Caught in the Machinery
An inquest was held at the Iron Room, Arborfield, on Monday morning, before Mr. R. S. Payne, on the body of Charles New, who was killed on the previous Friday while at work in the mill. Mr. Arthur F. Clark represented the employer of the deceased.
The step-daughter of the deceased, Miss Caroline Gearey, identified the body, and stated that deceased was 63 years of age, and was living at the Lodge, Arborfield Hall, being employed as cowman on the farm. He had very good health.
Mrs. Harriet New, the widow, stated that deceased was all right when he left home on Friday morning to go to work. He had frequently said that if anyone got caught in the machinery (in the mill) they would be killed if they were there alone. The deceased did not understand anything about machinery.
Dr. George Halpin, of Swallowfield, said that deceased was a patient, but he had not attended him for any serious illness; he was a man of about average weight. Witness had made an external examination of the body, and found a large scalp wound about 4 in. by 3 in. on the left of the top of the head; both legs were torn off below the knee. Witness was informed that deceased had been found in the shafting of some machinery, and thought death would have taken place from shock almost immediately. The wound on the head was in the nature of a tear.
James Druett, foreman at the farm, deposed that it was part of the deceased’s work to cut up cattle food, and there was a machine in the mill for crushing cake, worked by a belt, the motive power being derived from a water wheel, and also an oat crusher. The deceased was supposed to start the machinery, but witness or his son generally did so. On Friday last week witness started the machinery just after 7 a.m., and everything seemed all right. Deceased was put on to grind cake. There had never been any trouble with the machinery. The deceased was wearing a cord gun jacket. Witness did not see how deceased could get caught in the machinery if he did his work carefully, and could not tell why deceased was in the spot where his body was found.
Percy James Druett corroborated the statement of his father.
Henry T. Bennett, who was working on the river bank near the farm, said he heard an unusual sound like a thump, and thought something was wrong with the machinery; he found deceased was caught by his clothes in the shafting. Witness stopped the machinery at once, but New was quite dead. The belting was hanging loose. The body was about five or six feet from the machine where the deceased had been working.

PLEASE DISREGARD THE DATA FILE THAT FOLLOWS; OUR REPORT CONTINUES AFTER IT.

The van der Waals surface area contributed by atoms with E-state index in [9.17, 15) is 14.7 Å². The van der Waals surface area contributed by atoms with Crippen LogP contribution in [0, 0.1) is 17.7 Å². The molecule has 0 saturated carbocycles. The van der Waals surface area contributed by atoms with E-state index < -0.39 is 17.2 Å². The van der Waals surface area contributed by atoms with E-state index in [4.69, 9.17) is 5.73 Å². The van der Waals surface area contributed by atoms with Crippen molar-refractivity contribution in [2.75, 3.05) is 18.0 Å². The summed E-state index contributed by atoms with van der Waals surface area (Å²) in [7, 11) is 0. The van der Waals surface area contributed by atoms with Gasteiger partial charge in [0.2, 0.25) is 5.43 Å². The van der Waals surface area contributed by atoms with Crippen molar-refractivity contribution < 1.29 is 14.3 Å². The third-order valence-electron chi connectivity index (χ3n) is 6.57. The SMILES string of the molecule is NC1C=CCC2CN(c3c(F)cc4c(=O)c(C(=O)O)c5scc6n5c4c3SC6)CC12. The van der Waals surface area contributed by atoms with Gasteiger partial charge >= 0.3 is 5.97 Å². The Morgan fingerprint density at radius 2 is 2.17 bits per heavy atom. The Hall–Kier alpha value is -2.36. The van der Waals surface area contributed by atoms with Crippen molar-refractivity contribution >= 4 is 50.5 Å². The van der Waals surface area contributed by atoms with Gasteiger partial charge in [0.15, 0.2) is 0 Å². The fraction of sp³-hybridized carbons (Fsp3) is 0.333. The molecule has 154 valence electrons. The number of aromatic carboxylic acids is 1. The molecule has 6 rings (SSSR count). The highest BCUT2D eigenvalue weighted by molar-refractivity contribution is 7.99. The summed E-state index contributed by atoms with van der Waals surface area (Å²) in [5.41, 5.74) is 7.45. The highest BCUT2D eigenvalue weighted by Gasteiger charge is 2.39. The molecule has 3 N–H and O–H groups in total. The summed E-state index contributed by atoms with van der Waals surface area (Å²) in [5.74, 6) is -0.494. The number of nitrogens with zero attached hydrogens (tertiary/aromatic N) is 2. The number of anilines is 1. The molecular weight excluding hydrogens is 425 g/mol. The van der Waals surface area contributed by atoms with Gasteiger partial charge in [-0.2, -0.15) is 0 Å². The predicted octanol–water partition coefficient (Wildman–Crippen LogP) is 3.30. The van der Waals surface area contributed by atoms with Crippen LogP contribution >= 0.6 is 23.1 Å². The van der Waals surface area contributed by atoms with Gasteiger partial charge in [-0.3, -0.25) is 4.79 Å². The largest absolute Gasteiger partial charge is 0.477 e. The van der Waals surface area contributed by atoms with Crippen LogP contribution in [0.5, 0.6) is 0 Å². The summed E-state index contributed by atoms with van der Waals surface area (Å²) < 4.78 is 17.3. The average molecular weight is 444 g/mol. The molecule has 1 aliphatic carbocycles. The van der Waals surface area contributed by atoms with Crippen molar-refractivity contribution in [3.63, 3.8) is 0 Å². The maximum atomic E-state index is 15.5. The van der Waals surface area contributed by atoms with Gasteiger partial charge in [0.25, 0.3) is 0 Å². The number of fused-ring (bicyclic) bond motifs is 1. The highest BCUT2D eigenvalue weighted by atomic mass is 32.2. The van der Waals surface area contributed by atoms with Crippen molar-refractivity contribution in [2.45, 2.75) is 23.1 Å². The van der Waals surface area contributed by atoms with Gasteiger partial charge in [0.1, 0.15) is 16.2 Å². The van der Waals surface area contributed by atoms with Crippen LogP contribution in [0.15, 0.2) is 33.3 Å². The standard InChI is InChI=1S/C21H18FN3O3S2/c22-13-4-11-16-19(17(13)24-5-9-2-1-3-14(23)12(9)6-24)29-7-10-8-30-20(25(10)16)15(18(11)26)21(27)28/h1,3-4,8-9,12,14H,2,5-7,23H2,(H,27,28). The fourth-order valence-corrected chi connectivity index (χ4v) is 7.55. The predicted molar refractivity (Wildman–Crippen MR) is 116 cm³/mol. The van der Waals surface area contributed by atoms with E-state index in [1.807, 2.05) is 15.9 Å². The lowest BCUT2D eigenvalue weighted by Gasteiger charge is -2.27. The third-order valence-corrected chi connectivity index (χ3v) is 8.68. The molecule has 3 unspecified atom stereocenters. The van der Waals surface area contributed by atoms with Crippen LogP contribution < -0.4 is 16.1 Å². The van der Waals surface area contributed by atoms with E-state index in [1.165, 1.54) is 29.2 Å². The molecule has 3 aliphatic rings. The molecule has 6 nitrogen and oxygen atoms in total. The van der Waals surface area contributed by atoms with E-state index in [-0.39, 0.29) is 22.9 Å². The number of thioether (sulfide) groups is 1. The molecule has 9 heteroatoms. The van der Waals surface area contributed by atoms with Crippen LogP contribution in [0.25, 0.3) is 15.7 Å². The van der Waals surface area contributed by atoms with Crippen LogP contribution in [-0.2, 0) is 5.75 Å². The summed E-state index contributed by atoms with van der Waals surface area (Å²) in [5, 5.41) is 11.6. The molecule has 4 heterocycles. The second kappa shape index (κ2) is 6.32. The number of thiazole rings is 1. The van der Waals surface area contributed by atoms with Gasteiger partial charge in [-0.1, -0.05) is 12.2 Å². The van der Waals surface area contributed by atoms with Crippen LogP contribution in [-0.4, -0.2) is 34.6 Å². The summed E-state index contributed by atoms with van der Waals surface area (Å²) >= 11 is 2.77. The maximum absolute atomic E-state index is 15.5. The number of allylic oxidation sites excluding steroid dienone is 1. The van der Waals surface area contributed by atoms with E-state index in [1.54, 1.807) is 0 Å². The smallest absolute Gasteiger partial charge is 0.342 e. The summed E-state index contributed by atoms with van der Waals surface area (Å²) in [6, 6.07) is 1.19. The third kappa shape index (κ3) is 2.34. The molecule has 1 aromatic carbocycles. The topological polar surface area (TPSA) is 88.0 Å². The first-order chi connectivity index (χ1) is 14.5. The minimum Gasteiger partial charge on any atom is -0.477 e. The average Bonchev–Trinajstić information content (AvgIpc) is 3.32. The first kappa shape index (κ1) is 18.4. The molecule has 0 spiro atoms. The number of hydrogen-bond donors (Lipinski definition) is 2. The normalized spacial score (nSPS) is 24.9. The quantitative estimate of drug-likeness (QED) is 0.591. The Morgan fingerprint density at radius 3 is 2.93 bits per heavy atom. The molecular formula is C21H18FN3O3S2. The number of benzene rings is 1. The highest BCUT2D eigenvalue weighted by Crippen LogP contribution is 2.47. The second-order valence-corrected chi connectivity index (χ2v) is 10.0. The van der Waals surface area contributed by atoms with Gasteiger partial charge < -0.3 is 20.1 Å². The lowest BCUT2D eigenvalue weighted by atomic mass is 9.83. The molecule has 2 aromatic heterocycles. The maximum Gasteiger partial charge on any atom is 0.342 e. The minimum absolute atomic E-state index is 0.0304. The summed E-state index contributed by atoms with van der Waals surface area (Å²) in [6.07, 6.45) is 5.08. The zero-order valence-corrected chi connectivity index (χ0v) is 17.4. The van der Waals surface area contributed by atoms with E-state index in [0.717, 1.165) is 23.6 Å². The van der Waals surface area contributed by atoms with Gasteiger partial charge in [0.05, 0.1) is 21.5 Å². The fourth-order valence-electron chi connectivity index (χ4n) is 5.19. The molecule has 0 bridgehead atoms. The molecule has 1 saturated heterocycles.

The jury returned a verdict of "Accidental death", and did not think there had been any negligence, but they suggested that it might be well to protect certain spots in the mill. They also expressed sympathy with the widow and handed her their fees.
Mr. Clark, on the part of the employer, expressed his sympathy, in which expression the coroner joined.
NOTES ON FAMILIES MENTIONED ABOVE:
The New family had lived in the area for at least 20 years. In the 1901 Census, Charles and Harriett New and her four children Caroline, Gertrude, Mabel and James Garey lived in one of the three cottages on School Road.
Charles was born in Heckfield, while Harriett was from Alton.
Having lost her tied cottage, Harriett had moved to the Arborfield Parish Cottages in Greensward Lane by 1926 (for a description of this cottage, click here), and then to the Parish Cottages in Swallowfield Road by 1939.
The Druett family, originally from Shinfield, were living on Arborfield Hall Farm at the time of the accident, but they moved to ‘Sunrise’ next to the ‘Swan’ by the late 1920’s.
Henry Thomas Bennett and Amy Bennett lived at Duck's Nest Cottages at the time of the accident, and they were still registered at that address by 1950. As an aside, Stan and Daphne Bennett lived at Duck's Nest Cottages into the 1960's
Any Feedback or comments on this website? Please e-mail the webmaster